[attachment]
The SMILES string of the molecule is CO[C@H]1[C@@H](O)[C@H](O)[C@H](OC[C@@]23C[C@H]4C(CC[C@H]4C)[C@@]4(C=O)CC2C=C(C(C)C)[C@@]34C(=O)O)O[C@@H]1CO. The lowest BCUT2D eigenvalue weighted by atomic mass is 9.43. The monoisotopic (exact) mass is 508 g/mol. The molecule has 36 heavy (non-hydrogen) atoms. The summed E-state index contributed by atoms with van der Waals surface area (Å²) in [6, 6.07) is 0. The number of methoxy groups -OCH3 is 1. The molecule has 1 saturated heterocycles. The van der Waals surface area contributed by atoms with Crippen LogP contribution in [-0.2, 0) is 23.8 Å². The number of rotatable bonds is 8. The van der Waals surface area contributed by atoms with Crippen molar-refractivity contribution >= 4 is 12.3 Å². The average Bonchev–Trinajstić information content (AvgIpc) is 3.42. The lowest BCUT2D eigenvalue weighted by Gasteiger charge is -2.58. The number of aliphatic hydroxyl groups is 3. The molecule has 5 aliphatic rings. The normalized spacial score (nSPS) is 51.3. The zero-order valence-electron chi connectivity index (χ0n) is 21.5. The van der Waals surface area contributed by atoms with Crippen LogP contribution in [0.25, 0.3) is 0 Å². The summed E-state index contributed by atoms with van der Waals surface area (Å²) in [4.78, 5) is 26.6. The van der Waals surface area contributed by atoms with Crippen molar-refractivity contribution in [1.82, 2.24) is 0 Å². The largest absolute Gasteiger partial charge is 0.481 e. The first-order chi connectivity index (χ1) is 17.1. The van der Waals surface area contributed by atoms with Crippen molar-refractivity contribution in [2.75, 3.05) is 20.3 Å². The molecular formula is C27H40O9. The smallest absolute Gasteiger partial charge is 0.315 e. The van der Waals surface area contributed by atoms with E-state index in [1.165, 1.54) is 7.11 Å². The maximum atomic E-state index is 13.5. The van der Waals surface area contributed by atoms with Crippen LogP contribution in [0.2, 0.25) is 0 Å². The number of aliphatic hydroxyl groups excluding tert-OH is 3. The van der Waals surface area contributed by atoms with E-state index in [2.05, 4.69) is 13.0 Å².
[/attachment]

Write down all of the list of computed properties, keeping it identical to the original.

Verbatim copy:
The SMILES string of the molecule is CO[C@H]1[C@@H](O)[C@H](O)[C@H](OC[C@@]23C[C@H]4C(CC[C@H]4C)[C@@]4(C=O)CC2C=C(C(C)C)[C@@]34C(=O)O)O[C@@H]1CO. The lowest BCUT2D eigenvalue weighted by atomic mass is 9.43. The monoisotopic (exact) mass is 508 g/mol. The molecule has 36 heavy (non-hydrogen) atoms. The summed E-state index contributed by atoms with van der Waals surface area (Å²) in [6, 6.07) is 0. The number of methoxy groups -OCH3 is 1. The molecule has 1 saturated heterocycles. The van der Waals surface area contributed by atoms with Crippen LogP contribution in [-0.2, 0) is 23.8 Å². The number of rotatable bonds is 8. The van der Waals surface area contributed by atoms with Crippen molar-refractivity contribution >= 4 is 12.3 Å². The average Bonchev–Trinajstić information content (AvgIpc) is 3.42. The lowest BCUT2D eigenvalue weighted by Gasteiger charge is -2.58. The number of aliphatic hydroxyl groups is 3. The molecule has 5 aliphatic rings. The normalized spacial score (nSPS) is 51.3. The zero-order valence-electron chi connectivity index (χ0n) is 21.5. The van der Waals surface area contributed by atoms with Crippen LogP contribution in [0.25, 0.3) is 0 Å². The summed E-state index contributed by atoms with van der Waals surface area (Å²) in [4.78, 5) is 26.6. The van der Waals surface area contributed by atoms with Crippen molar-refractivity contribution in [1.82, 2.24) is 0 Å². The largest absolute Gasteiger partial charge is 0.481 e. The first-order chi connectivity index (χ1) is 17.1. The van der Waals surface area contributed by atoms with Crippen molar-refractivity contribution in [2.75, 3.05) is 20.3 Å². The molecular formula is C27H40O9. The smallest absolute Gasteiger partial charge is 0.315 e. The van der Waals surface area contributed by atoms with E-state index in [1.165, 1.54) is 7.11 Å². The maximum atomic E-state index is 13.5. The van der Waals surface area contributed by atoms with Crippen LogP contribution in [0.2, 0.25) is 0 Å². The number of aliphatic hydroxyl groups excluding tert-OH is 3. The van der Waals surface area contributed by atoms with E-state index in [2.05, 4.69) is 13.0 Å².